ula on ferry after myanmar


There’s salsa music playing while I sit on the cobblestone steps watching people dance. If I stare straight ahead I can see over the red-tiled rooftops of Trinidad. I see the ocean, a great expanse of blue condensed into a thin line on the horizon. One of the dancers is a little girl, she’s wearing a bright pink shirt. She’s accompanied by her aunt or older sister. She looks to be about nine years old and already a great dancer. Her dark hair is pulled back into a neat bun and adorned with fake flowers. At the end of the song, they leave the dance floor. I see the cobblestone stairs beginning to fill with people. It’s fun to watch the band play because they all dance to the music with the rest of the dancers. The music they are playing is traditional that has been turned into rock. I convince my mom to dance with me, but neither of us can lead so we dance by ourselves, until a man in a red sweatshirt starts to dance with me. He’s a good dancer and conscious of the fact that I’m not the best. As we dance to the salsa, out of the corner of my eye I see someone join my mother. They are dancing faster than we are. When the song ends, I go back to my chair only to be asked again by a gentleman about 70 years old. We dance by the table my parents are sitting at. He also dances slowly, but as the song goes on we dance faster. When the song ends, he kisses me on the cheek and then we leave.

✍ ✍ ✍ ✍ ✍ ✍ ✍ ✍ ✍ ✍ ✍ ✍ ✍

Another dispatch from our Foreign Correspondent, Ula Grace, traveling in Cuba with her parents Krista and Steve. A few days prior I had received an email from Krista, here is an excerpt…

And now we are in Santiago. Last night, with the help of a new local friend, we snuck Ula into a fabulous and seedy house of music, and danced! (the locals said I dance like a Puerto Rican – whatever that means!) Fantastic! Heading off on another memorable overnight bus to Trinidad tomorrow, and hopefully a little beach time. We really like Cuba in general; the people are very nice and helpful, the streets are incredibly clean even within all the colonial decay. And people are very surprised and pleased when we tell them where we are from! 

I am curious to know what ‘dancing like a Puerto Rican‘ means to a Cuban… it can’t be good. Anxiously awaiting Ula’s next post… and Krista’s… I’ll keep you posted.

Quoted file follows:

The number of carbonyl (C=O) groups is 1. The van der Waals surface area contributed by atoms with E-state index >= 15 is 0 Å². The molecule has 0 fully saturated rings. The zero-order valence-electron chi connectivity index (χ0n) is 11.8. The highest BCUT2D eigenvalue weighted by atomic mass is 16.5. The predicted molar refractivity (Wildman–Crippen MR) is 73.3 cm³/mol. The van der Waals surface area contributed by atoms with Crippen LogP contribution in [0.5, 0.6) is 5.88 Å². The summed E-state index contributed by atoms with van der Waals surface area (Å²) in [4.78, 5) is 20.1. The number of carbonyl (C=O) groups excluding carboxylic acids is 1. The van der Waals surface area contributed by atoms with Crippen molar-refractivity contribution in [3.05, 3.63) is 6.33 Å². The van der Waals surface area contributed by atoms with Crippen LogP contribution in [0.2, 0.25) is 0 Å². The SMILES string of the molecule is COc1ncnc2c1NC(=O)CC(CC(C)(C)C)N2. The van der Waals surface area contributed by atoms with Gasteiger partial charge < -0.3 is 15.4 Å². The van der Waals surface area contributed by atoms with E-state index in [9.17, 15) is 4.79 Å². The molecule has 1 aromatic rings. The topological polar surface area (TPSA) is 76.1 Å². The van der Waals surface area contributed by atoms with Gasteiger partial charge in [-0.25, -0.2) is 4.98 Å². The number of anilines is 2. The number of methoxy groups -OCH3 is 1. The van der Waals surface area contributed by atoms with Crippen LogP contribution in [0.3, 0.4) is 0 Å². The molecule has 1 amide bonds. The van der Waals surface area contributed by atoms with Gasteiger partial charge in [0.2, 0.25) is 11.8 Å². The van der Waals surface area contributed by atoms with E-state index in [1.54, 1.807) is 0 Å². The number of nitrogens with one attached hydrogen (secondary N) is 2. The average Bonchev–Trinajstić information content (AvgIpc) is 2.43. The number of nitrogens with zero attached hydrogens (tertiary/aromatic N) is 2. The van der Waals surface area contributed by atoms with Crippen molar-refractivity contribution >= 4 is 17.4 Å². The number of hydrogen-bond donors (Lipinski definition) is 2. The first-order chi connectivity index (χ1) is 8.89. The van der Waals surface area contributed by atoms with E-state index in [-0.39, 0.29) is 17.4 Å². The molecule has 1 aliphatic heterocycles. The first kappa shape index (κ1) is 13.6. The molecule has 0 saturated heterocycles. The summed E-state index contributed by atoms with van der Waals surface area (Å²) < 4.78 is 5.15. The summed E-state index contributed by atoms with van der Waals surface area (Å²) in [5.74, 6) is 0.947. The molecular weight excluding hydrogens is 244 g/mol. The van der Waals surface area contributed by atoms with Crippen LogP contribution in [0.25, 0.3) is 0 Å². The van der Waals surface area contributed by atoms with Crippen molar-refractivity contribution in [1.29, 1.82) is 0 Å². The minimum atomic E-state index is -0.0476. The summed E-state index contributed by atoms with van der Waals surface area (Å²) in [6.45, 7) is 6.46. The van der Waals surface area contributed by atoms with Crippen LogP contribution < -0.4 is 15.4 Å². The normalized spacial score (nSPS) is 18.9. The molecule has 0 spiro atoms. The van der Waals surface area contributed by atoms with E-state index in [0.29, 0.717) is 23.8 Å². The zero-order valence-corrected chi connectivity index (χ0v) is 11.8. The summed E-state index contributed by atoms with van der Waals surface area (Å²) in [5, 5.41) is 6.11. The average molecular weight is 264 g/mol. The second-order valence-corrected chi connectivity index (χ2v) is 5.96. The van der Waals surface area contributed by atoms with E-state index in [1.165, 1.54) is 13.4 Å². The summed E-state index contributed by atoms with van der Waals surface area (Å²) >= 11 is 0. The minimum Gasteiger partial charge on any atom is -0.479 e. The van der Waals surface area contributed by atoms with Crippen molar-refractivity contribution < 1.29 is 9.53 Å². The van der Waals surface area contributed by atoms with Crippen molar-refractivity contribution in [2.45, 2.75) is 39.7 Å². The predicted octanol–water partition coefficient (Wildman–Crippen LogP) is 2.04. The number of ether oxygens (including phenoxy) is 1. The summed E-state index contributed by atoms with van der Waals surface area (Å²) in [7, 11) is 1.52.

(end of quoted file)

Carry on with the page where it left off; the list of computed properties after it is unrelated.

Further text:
ULA GRACE… Foreign Correspondent

11 responses

  1. It’s fun to read your post.

  2. Nicely written Ula. Sounds like you are having fun! Can’t wait to read your next post!

  3. I think that she could charm an entire country

  4. Room 6 Ensorcelled | Reply


    We just read this aloud and we loved it. It warmed us up in our chilly foggy morning. We love the description of the horizon, and can see the little girl in the pink shirt.

    In case you don’t know it, but you probably do, we wanted to tell you that you are in the Shakespeare play coming up.

    Ren is very giggly today.

    Zula from Rwanda is coming with us to Ashland, so we will have a Zula and an Ula.

    Right now we are all writing our Medieval prompts, which are kind of the opposite of what you are writing, since we are all dying in the mud.

    You missed three prefix-suffix tests — lucky you.

    We are reading the Trumpeter of Krakow, which takes place in Poland.

    We haven’t gotten letters from any of our pen pals, but the Spanish ones sent us a movie about Cordoba.

    We are making fake driver’s licenses for the duct tape wallets, but they are silly, like, so and so is licensed to drive a golf cart in Area 51.

    You are missing giant rewrite of the Cushman essay, the third draft that has to be perfectly MLA format.


    Emma, Solana, Isabella, Ronan, Stella, Ren, Leah Rose, Addi Rae, Matthew

    1. Editor’s Note: Kate is Ula’s writing teacher at Spring Street International School in Friday Harbor. Ula will be pleased to get this news, Kate.

  5. This from my dance teacher at ODC: PR style is more refined and showy…
    Cuban style is more down home and what u would see in the backyard at the BBQ.

    1. Thank you for clarifying this for us, MK. It certainly makes sense… Actress + Dancer = Showy/Dramatic/Stylish = Krista.

  6. What a fun post! Sounds like a blast. Now I’m curious of what “dancing like a Puerto Rican” means to a Cuban, too. 😀

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